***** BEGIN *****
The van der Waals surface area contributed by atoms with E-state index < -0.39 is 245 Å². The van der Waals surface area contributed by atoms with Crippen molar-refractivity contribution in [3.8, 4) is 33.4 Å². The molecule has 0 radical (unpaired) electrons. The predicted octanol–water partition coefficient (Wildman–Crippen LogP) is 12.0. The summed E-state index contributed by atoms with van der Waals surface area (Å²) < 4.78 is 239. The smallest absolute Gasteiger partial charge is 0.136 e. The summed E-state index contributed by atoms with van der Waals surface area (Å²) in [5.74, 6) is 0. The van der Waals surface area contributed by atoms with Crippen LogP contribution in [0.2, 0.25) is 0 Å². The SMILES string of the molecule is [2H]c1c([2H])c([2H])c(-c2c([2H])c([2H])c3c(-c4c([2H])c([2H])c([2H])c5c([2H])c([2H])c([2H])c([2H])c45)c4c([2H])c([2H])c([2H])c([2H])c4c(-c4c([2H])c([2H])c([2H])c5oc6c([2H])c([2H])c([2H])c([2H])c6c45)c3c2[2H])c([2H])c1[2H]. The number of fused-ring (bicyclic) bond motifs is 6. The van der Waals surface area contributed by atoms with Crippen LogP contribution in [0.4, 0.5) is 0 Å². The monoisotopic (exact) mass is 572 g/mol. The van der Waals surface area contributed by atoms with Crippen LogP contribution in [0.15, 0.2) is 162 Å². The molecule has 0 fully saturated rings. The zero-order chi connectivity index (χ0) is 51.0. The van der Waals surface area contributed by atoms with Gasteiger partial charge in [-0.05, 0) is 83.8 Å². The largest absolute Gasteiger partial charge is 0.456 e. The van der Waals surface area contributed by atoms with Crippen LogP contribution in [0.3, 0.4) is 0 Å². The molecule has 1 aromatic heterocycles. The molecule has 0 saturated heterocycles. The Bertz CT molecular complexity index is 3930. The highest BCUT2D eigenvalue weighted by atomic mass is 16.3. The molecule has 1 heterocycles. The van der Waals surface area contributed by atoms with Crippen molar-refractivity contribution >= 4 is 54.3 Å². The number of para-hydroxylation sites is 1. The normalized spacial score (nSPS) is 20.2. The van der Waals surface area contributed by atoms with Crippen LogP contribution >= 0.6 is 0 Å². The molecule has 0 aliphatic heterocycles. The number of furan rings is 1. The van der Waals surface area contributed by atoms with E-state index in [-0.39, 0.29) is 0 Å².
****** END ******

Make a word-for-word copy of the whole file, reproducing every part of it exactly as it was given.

The van der Waals surface area contributed by atoms with E-state index < -0.39 is 245 Å². The van der Waals surface area contributed by atoms with Crippen molar-refractivity contribution in [3.8, 4) is 33.4 Å². The molecule has 0 radical (unpaired) electrons. The predicted octanol–water partition coefficient (Wildman–Crippen LogP) is 12.0. The summed E-state index contributed by atoms with van der Waals surface area (Å²) < 4.78 is 239. The smallest absolute Gasteiger partial charge is 0.136 e. The summed E-state index contributed by atoms with van der Waals surface area (Å²) in [5.74, 6) is 0. The van der Waals surface area contributed by atoms with Crippen LogP contribution in [0.2, 0.25) is 0 Å². The SMILES string of the molecule is [2H]c1c([2H])c([2H])c(-c2c([2H])c([2H])c3c(-c4c([2H])c([2H])c([2H])c5c([2H])c([2H])c([2H])c([2H])c45)c4c([2H])c([2H])c([2H])c([2H])c4c(-c4c([2H])c([2H])c([2H])c5oc6c([2H])c([2H])c([2H])c([2H])c6c45)c3c2[2H])c([2H])c1[2H]. The number of fused-ring (bicyclic) bond motifs is 6. The van der Waals surface area contributed by atoms with Crippen LogP contribution in [0.4, 0.5) is 0 Å². The monoisotopic (exact) mass is 572 g/mol. The van der Waals surface area contributed by atoms with Crippen LogP contribution in [0.15, 0.2) is 162 Å². The molecule has 0 fully saturated rings. The zero-order chi connectivity index (χ0) is 51.0. The van der Waals surface area contributed by atoms with Gasteiger partial charge in [-0.05, 0) is 83.8 Å². The largest absolute Gasteiger partial charge is 0.456 e. The van der Waals surface area contributed by atoms with Crippen LogP contribution in [0.3, 0.4) is 0 Å². The molecule has 1 aromatic heterocycles. The molecule has 0 saturated heterocycles. The Bertz CT molecular complexity index is 3930. The highest BCUT2D eigenvalue weighted by atomic mass is 16.3. The molecule has 1 heterocycles. The van der Waals surface area contributed by atoms with Crippen molar-refractivity contribution >= 4 is 54.3 Å². The number of para-hydroxylation sites is 1. The normalized spacial score (nSPS) is 20.2. The van der Waals surface area contributed by atoms with Crippen LogP contribution >= 0.6 is 0 Å². The molecule has 0 aliphatic heterocycles. The number of furan rings is 1. The van der Waals surface area contributed by atoms with E-state index in [-0.39, 0.29) is 0 Å².